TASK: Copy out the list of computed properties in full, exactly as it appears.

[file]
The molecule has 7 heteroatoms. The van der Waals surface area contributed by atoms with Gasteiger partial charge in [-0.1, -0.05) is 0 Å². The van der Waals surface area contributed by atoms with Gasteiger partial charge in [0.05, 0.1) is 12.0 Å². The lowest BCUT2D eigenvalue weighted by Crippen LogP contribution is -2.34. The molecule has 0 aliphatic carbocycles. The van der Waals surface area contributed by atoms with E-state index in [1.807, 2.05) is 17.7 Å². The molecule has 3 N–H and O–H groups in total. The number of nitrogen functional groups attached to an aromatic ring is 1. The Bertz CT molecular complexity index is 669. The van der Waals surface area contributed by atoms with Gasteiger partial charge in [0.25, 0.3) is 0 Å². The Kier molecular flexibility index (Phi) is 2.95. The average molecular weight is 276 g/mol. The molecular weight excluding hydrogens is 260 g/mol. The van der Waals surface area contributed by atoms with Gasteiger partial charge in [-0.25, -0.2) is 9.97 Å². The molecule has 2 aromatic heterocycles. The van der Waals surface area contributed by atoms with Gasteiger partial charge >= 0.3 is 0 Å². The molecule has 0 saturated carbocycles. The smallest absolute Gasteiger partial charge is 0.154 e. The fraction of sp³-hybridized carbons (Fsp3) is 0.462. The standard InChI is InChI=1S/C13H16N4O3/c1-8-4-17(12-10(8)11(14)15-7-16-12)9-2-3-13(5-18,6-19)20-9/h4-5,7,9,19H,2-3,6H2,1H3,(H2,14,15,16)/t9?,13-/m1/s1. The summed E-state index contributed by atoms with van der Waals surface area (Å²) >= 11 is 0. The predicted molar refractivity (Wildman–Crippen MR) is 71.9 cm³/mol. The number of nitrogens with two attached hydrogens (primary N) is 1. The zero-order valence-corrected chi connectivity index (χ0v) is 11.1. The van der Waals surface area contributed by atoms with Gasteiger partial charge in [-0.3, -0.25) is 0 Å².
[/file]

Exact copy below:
The molecule has 7 heteroatoms. The van der Waals surface area contributed by atoms with Gasteiger partial charge in [-0.1, -0.05) is 0 Å². The van der Waals surface area contributed by atoms with Gasteiger partial charge in [0.05, 0.1) is 12.0 Å². The lowest BCUT2D eigenvalue weighted by Crippen LogP contribution is -2.34. The molecule has 0 aliphatic carbocycles. The van der Waals surface area contributed by atoms with E-state index in [1.807, 2.05) is 17.7 Å². The molecule has 3 N–H and O–H groups in total. The number of nitrogen functional groups attached to an aromatic ring is 1. The Bertz CT molecular complexity index is 669. The van der Waals surface area contributed by atoms with Gasteiger partial charge in [0.25, 0.3) is 0 Å². The Kier molecular flexibility index (Phi) is 2.95. The average molecular weight is 276 g/mol. The molecular weight excluding hydrogens is 260 g/mol. The van der Waals surface area contributed by atoms with Gasteiger partial charge in [-0.25, -0.2) is 9.97 Å². The molecule has 2 aromatic heterocycles. The van der Waals surface area contributed by atoms with Gasteiger partial charge >= 0.3 is 0 Å². The molecule has 0 saturated carbocycles. The smallest absolute Gasteiger partial charge is 0.154 e. The fraction of sp³-hybridized carbons (Fsp3) is 0.462. The standard InChI is InChI=1S/C13H16N4O3/c1-8-4-17(12-10(8)11(14)15-7-16-12)9-2-3-13(5-18,6-19)20-9/h4-5,7,9,19H,2-3,6H2,1H3,(H2,14,15,16)/t9?,13-/m1/s1. The summed E-state index contributed by atoms with van der Waals surface area (Å²) >= 11 is 0. The predicted molar refractivity (Wildman–Crippen MR) is 71.9 cm³/mol. The number of nitrogens with two attached hydrogens (primary N) is 1. The zero-order valence-corrected chi connectivity index (χ0v) is 11.1. The van der Waals surface area contributed by atoms with Gasteiger partial charge in [-0.3, -0.25) is 0 Å².